Greg Davis and Marumari In Concert
The Rivoli, Toronto
March 21, 2004

Perhaps the chill of a wintry Sunday night accounted for the sparse turnout at Greg Davis's second stop on his Curling Pond Woods tour. Those smart enough to attend, however, were treated to a generous and diverse array of music from Davis, Toronto-based I Am Robot and Proud (Shaw-Han Liem), and Marumari. Sitting cross-legged, Liem opened with a half-hour set of melodic IDM, warm electric piano sprinkles laid overtop percolating grooves, and was quickly followed by Marumari. The group, comprised of Josh and Sasha Presseisen, has been keeping a low profile of late (aside from a 2002 remix collection, the group's last recording was 2001's well-received Supermogadon) but that should change soon as a new disc is tentatively scheduled for release this year. This appearance offered an enticing foretaste with some new songs scattered amidst familiar material like “Baby M” and “Rocket Summer” from Supermogadon and The Wolves Hollow. The set opener was, in fact, a premiere but, aside from a stronger electro-soul feel, didn't dramatically depart from the group's signature style. But that's not a complaint, as Marumari's trademark hiccupping beats, glistening electronics, and buoyant melodies sound fresh, especially when enlivened by a funkier live delivery. The thwacking beats and throbbing bass of their recorded songs were deepened considerably, rendering the sight of Sasha's and Josh's bodies locked in parallel nodding motion behind their keyboard and laptop setup perfectly understandable. Their set re-affirmed the unique yet unabashedly accessible qualities of the Marumari sound.

While they're label-mates, Marumari and Greg Davis contrast on many levels. Unlike Marumari's laptop-based presentation, Davis assembled a group for this tour (bassist Benjamin Balcom, drummer Steven Hess, and guitarist Don Mennerich) and, while Marumari's music is a very modern brand of space-age electronica, Greg's music is geographically, stylistically, and temporally broader. Encompassing American and African musical styles, it's inspired as much by current electronic technologies as it is the music of The Beach Boys and Nick Drake. Most of the set was culled from the new record and, by concert's end, the musicians' sensitive interplay clearly argued for the group presentation over a solo laptop show. When the four engaged in percussion episodes (as they did during the lead-in to “Brocade” using shakers, bells, triangles, et al.), the scene recalled similarly telepathic moments conducted by Davis's hometown brethren The Art Ensemble of Chicago. In addition to acoustic guitar, Greg plucked a kalimba over his laptop's jungle exotica during “Improved Dreaming” and often added a wheezing harmonium to burnish the music's tone. The other musicians provided similar range—Mennerich, for example, adding woodsy clarinet and occasional synth flavourings—and collectively nurtured a living, breathing sound that was relaxed yet accomplished. Davis 's love for The Beach Boys, so clearly displayed on Curling Pond Woods, was evident here too with “At My Window” a highlight. Its guitar-glockenspiel opening segued into the vocal sections, and—unlike the norm—Greg's singing was much stronger in concert than on record. Vocals were also highlights of “Walking Home” (a rare sampling from Arbor) and the concert closer “Air,” the gorgeous campfire hymn originally included on The Incredible String Band's Wee Tam. With its gentle vocal lines and hums, this dreamy piece provided a luminous finale. Admittedly, Davis's music is not 'exciting' in the conventional sense of the word—certainly no one onstage was ever on the verge of physical collapse—but it's inarguably satisfying and reflective. The night's sole negative was the pace-deadening disruption (twice) of Greg's guitar tuning adjustments—a small price to pay for two memorable hours of funky IDM and deep folktronica.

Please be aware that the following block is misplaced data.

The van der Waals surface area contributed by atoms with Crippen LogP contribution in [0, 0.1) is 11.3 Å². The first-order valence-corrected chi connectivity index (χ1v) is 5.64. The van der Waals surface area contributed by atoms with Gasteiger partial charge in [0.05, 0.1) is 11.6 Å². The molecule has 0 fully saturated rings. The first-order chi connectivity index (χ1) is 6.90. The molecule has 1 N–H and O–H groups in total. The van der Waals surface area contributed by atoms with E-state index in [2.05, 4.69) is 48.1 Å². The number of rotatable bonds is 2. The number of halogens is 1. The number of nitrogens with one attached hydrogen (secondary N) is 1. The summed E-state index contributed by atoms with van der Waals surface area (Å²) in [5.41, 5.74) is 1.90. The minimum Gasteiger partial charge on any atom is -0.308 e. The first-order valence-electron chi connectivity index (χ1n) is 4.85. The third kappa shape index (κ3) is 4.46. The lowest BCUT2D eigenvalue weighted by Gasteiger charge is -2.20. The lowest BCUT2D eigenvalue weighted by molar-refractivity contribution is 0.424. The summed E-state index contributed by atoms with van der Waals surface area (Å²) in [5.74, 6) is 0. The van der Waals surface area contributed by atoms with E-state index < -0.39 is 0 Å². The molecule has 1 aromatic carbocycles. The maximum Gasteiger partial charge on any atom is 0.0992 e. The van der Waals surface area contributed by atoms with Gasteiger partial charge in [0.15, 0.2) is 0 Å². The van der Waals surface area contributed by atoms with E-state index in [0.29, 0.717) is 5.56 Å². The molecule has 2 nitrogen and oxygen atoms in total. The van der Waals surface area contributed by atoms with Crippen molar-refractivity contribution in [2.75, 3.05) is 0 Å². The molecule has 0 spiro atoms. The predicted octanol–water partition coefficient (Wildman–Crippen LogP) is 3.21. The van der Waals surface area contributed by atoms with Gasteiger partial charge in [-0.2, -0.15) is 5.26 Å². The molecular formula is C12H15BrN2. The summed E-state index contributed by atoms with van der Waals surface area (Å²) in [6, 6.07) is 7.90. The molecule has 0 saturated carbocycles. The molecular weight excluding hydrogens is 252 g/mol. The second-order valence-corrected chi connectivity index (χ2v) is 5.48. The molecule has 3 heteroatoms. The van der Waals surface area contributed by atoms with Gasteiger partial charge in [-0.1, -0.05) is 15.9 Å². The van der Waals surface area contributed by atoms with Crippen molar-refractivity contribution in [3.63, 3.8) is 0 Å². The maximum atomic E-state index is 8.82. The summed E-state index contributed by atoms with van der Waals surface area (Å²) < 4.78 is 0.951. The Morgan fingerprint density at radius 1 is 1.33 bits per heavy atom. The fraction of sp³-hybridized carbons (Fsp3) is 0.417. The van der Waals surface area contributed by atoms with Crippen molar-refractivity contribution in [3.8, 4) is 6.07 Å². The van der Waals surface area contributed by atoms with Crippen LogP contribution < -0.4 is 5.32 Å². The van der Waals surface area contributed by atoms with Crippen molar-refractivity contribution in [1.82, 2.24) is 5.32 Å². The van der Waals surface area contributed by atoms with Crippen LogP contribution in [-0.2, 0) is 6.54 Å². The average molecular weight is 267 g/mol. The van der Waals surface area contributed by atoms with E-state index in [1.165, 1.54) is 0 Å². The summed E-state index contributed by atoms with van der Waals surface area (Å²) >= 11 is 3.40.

April 2004